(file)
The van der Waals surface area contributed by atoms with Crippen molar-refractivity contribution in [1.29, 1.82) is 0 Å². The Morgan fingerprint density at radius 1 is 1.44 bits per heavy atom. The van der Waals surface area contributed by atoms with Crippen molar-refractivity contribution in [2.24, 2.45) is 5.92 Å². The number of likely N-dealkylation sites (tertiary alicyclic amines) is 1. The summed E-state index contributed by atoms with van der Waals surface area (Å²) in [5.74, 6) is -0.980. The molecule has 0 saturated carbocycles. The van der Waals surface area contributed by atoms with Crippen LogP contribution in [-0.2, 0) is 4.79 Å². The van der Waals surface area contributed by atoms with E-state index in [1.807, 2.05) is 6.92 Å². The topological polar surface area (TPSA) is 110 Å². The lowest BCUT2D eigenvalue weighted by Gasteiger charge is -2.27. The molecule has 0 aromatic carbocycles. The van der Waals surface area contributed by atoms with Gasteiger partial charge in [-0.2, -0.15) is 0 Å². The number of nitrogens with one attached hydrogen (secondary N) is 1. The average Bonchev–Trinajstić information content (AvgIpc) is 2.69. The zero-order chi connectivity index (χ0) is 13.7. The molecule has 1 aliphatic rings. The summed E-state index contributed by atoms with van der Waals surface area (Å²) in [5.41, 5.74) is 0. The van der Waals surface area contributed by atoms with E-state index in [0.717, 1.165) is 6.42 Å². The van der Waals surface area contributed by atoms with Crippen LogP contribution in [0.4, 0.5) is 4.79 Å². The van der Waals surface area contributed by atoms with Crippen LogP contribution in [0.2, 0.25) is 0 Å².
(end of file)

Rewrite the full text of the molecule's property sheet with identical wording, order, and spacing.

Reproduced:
The van der Waals surface area contributed by atoms with Crippen molar-refractivity contribution in [1.29, 1.82) is 0 Å². The Morgan fingerprint density at radius 1 is 1.44 bits per heavy atom. The van der Waals surface area contributed by atoms with Crippen molar-refractivity contribution in [2.24, 2.45) is 5.92 Å². The number of likely N-dealkylation sites (tertiary alicyclic amines) is 1. The summed E-state index contributed by atoms with van der Waals surface area (Å²) in [5.74, 6) is -0.980. The molecule has 0 saturated carbocycles. The van der Waals surface area contributed by atoms with Crippen LogP contribution in [-0.2, 0) is 4.79 Å². The van der Waals surface area contributed by atoms with E-state index in [1.807, 2.05) is 6.92 Å². The topological polar surface area (TPSA) is 110 Å². The lowest BCUT2D eigenvalue weighted by Gasteiger charge is -2.27. The molecule has 0 aromatic carbocycles. The van der Waals surface area contributed by atoms with Gasteiger partial charge in [-0.2, -0.15) is 0 Å². The number of nitrogens with one attached hydrogen (secondary N) is 1. The average Bonchev–Trinajstić information content (AvgIpc) is 2.69. The zero-order chi connectivity index (χ0) is 13.7. The molecule has 1 aliphatic rings. The summed E-state index contributed by atoms with van der Waals surface area (Å²) in [5.41, 5.74) is 0. The van der Waals surface area contributed by atoms with E-state index in [0.717, 1.165) is 6.42 Å². The van der Waals surface area contributed by atoms with Crippen LogP contribution in [0.4, 0.5) is 4.79 Å². The van der Waals surface area contributed by atoms with Crippen LogP contribution in [0.2, 0.25) is 0 Å².